Lately, three well-known players in the computer industry are in trouble over vulnerabilities discovered in their Windows OS applications by SafeBreach.
The trio composed of Intel, ASUS & Acer have these applications pre-installed and so leave all users vulnerable, not just selective ones who would have downloaded these as in the case of normally found software.
Firstly, Acer’s Quick Access program was found to be vulnerable to DLL hijacking through which attackers could obtain system rights allowing them to run malicious files.
Caused due to a lack of digital certificate validation and an uncontrollable search part; this would be a move away from the traditional way of tricking the user to run such files. In this case, the attacker could just do it themselves making the process easier.
Furthermore, the attacker could also operate as NT AUTHORITY/ SYSTEM, the most powerful account privilege wise in Windows. Currently, the bug has infected versions 2.01.3000 to 2.01.3027 and 3.00.3000 to 3.00.3008 of the Quick Access app.
On the other hand, versions 2.01.3028 and 3.00.3009 have been patched. If you’re an Acer user, it is recommended that you check your app’s version through the “Uninstall programs” feature and proceed accordingly.
Coming to Intel, the most well known of the three thanks to its processors, its Rapid Store Technology program has been found vulnerable.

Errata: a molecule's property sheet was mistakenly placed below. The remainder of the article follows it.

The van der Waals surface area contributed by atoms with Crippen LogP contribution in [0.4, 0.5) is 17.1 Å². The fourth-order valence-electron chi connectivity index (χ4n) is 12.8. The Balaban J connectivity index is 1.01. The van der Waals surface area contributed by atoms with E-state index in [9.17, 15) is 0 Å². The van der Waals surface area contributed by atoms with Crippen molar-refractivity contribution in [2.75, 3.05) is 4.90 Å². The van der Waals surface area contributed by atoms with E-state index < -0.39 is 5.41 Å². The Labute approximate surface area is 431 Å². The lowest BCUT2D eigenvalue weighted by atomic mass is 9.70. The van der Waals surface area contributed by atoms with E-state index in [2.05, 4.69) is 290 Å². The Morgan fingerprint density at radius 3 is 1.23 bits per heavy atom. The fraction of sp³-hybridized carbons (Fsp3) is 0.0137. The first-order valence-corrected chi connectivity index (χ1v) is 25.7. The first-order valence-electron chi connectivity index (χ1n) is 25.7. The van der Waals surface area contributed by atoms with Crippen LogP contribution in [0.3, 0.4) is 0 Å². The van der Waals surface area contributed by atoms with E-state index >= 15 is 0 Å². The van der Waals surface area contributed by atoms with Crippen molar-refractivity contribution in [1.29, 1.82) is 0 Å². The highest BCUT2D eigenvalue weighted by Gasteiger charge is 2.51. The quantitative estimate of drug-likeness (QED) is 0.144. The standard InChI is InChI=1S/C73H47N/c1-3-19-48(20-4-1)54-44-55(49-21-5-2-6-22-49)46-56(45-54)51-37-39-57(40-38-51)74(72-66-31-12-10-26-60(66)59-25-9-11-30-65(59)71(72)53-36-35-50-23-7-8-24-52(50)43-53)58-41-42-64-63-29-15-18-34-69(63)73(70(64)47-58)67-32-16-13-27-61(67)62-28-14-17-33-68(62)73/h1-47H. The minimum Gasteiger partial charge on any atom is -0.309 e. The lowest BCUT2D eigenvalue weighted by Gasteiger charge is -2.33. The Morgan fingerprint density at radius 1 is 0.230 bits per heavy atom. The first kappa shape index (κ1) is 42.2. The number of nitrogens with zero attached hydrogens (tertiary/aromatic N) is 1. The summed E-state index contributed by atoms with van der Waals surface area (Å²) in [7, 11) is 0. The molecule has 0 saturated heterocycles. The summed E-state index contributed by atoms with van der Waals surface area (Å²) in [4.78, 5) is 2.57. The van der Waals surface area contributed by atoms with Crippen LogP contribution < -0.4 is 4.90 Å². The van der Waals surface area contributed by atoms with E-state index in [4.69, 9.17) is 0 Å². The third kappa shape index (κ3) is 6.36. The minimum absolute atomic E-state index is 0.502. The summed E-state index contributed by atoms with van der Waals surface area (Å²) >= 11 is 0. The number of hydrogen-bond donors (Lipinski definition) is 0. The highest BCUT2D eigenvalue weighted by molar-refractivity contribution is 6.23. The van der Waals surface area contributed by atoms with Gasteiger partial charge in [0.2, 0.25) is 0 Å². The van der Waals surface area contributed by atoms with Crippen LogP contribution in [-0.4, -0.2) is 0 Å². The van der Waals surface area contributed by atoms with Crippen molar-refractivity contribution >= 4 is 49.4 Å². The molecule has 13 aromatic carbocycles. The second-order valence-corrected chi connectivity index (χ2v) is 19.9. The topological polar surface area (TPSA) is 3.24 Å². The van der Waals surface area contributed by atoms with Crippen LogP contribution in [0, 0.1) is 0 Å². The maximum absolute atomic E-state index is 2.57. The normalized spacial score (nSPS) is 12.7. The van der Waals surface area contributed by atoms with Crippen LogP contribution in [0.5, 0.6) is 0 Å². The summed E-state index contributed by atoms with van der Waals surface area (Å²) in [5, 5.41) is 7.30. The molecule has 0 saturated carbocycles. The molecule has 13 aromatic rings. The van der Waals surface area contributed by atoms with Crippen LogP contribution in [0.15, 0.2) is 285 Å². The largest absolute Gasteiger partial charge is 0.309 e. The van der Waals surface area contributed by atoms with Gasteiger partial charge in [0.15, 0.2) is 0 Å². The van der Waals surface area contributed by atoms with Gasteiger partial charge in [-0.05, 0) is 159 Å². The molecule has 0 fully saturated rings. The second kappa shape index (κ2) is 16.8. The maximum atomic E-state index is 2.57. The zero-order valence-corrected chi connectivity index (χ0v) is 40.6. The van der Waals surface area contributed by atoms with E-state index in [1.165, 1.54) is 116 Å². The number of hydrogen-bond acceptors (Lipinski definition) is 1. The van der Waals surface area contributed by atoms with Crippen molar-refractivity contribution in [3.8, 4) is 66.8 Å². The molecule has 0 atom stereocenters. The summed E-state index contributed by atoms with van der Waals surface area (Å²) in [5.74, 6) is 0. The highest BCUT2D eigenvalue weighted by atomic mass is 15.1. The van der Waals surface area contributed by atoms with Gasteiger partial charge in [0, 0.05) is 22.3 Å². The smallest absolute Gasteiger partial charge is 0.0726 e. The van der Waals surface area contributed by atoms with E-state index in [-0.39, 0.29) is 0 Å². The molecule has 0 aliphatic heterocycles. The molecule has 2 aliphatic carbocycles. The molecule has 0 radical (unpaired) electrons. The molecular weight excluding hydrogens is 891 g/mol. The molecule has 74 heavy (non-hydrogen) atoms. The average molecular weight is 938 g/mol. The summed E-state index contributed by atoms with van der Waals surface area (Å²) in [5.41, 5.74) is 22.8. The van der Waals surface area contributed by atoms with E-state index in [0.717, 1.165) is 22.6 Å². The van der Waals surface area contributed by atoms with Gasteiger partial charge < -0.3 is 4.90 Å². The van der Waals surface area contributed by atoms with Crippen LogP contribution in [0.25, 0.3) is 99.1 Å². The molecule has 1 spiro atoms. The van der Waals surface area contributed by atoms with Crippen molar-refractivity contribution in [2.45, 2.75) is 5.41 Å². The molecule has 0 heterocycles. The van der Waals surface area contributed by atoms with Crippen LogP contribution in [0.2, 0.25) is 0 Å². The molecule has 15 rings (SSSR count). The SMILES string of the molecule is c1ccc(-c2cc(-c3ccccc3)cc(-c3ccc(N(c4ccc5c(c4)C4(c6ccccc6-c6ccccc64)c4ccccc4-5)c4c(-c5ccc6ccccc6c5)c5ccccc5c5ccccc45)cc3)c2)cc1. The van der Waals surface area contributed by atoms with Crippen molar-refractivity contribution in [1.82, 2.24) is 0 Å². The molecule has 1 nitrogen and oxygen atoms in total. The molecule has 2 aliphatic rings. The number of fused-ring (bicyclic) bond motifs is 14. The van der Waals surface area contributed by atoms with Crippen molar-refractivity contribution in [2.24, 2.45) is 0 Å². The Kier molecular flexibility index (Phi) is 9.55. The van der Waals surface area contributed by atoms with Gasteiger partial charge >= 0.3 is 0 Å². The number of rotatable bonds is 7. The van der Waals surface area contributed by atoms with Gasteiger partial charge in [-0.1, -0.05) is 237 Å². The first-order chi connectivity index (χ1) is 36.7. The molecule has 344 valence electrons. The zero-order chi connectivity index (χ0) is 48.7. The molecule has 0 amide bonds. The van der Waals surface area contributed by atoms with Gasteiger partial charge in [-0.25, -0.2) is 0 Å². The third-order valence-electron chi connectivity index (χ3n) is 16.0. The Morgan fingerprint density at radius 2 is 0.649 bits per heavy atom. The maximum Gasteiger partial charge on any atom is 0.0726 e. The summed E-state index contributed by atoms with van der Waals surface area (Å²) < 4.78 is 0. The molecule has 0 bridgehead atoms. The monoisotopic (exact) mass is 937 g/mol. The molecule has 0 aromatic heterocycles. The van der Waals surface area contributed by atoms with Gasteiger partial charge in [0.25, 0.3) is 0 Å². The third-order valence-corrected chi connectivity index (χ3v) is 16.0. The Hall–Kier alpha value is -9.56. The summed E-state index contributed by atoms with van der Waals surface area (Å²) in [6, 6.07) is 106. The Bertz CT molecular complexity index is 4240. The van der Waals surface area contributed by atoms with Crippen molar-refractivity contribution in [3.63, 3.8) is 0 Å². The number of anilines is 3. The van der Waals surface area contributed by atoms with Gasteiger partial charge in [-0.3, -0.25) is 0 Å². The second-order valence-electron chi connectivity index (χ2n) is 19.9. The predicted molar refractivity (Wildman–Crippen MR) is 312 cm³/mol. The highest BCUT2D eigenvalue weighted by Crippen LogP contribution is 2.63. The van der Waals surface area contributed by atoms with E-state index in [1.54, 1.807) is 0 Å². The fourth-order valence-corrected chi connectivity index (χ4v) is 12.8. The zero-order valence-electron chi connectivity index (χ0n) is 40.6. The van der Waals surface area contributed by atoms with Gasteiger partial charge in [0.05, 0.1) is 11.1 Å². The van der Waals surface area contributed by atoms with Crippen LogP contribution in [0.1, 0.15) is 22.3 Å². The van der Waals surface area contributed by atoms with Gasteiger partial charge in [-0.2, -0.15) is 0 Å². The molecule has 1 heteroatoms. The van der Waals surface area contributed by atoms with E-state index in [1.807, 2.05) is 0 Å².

Just like in Acer’s case, this is also due to a DLL vulnerability with the only difference being that administrator privileges are required to obtain system rights. Users are recommended to proceed with any Intel updates at the moment as the firm released a patch recently on December 10.
Safebreach further elaborates by stating how “this vulnerability could have been exploited by an attacker during the post-exploitation phase, in order to achieve persistence and in some cases defense evasion.” Only version 1.0.0060 and those preceding it are affected though and hence users who have been regularly updating their software are safe.
In conclusion, it is recommended that if you happen to have one of the three aforementioned software, just update them and you’ll be safe.
For these companies, it has mostly been and again is a question of their penetration testing abilities. But it is also wise to know that no matter how much testing is done, flaws will always be there, no code can be 100% secure.
Acer Quick Access
Acer Quick Access is a software which is preinstalled on most Acer PCs.
The software allows the user to toggle individual wireless devices on or off, change power-off USB charge settings, modify network sharing options, and much more.
Part of the software is running as a service which is executed as “NT AUTHORITY\SYSTEM,” which provides it with very powerful permissions.
In our initial exploration, we targeted the Acer Quick Access service based on the assumption that such a critical service would have high-permission-level access to the PC hardware as well as the capability to induce privilege escalation.
After the Acer Quick Access service started, it executed QAAdminAgent.exe as NT AUTHORITY\SYSTEM.
Once the library was loaded, we noticed the service tried to look for 3 missing DLL files in order to load it:
Note: We filtered the irrelevant events from the above screenshot.